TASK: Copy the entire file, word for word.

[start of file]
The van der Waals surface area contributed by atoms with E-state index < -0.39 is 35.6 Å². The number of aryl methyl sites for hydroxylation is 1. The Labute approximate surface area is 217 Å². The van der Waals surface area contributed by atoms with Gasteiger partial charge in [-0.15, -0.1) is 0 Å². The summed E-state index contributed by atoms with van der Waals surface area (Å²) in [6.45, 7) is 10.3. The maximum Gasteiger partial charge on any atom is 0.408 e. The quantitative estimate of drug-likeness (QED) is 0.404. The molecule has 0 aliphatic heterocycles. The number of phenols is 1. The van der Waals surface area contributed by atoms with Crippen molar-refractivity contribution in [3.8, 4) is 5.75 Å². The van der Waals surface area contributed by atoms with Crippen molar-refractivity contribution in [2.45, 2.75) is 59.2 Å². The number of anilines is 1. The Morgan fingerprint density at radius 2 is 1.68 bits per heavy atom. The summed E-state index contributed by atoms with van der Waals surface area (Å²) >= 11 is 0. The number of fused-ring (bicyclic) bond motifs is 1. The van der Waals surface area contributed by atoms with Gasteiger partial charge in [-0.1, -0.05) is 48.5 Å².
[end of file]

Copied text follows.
The van der Waals surface area contributed by atoms with E-state index < -0.39 is 35.6 Å². The number of aryl methyl sites for hydroxylation is 1. The Labute approximate surface area is 217 Å². The van der Waals surface area contributed by atoms with Gasteiger partial charge in [-0.15, -0.1) is 0 Å². The summed E-state index contributed by atoms with van der Waals surface area (Å²) in [6.45, 7) is 10.3. The maximum Gasteiger partial charge on any atom is 0.408 e. The quantitative estimate of drug-likeness (QED) is 0.404. The molecule has 0 aliphatic heterocycles. The number of phenols is 1. The van der Waals surface area contributed by atoms with Crippen molar-refractivity contribution in [3.8, 4) is 5.75 Å². The van der Waals surface area contributed by atoms with Crippen molar-refractivity contribution in [2.45, 2.75) is 59.2 Å². The number of anilines is 1. The Morgan fingerprint density at radius 2 is 1.68 bits per heavy atom. The summed E-state index contributed by atoms with van der Waals surface area (Å²) >= 11 is 0. The number of fused-ring (bicyclic) bond motifs is 1. The van der Waals surface area contributed by atoms with Gasteiger partial charge in [-0.1, -0.05) is 48.5 Å².